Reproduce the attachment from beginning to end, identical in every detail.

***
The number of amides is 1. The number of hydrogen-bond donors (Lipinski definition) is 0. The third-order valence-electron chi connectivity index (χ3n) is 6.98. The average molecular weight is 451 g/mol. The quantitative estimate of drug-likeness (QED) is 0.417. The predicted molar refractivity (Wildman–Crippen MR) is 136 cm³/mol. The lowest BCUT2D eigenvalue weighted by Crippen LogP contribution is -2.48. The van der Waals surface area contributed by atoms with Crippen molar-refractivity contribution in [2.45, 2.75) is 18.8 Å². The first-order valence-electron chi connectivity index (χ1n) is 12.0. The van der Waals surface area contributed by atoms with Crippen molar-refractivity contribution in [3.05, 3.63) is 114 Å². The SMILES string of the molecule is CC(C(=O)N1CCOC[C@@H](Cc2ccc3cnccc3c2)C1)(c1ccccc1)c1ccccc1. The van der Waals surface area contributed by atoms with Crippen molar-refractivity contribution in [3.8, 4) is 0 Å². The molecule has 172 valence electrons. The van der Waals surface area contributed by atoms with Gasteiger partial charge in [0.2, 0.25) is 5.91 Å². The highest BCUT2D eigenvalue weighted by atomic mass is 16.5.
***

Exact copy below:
The number of amides is 1. The number of hydrogen-bond donors (Lipinski definition) is 0. The third-order valence-electron chi connectivity index (χ3n) is 6.98. The average molecular weight is 451 g/mol. The quantitative estimate of drug-likeness (QED) is 0.417. The predicted molar refractivity (Wildman–Crippen MR) is 136 cm³/mol. The lowest BCUT2D eigenvalue weighted by Crippen LogP contribution is -2.48. The van der Waals surface area contributed by atoms with Crippen molar-refractivity contribution in [2.45, 2.75) is 18.8 Å². The first-order valence-electron chi connectivity index (χ1n) is 12.0. The van der Waals surface area contributed by atoms with Crippen molar-refractivity contribution in [3.05, 3.63) is 114 Å². The SMILES string of the molecule is CC(C(=O)N1CCOC[C@@H](Cc2ccc3cnccc3c2)C1)(c1ccccc1)c1ccccc1. The van der Waals surface area contributed by atoms with Crippen molar-refractivity contribution in [3.8, 4) is 0 Å². The molecule has 172 valence electrons. The van der Waals surface area contributed by atoms with Gasteiger partial charge in [0.2, 0.25) is 5.91 Å². The highest BCUT2D eigenvalue weighted by atomic mass is 16.5.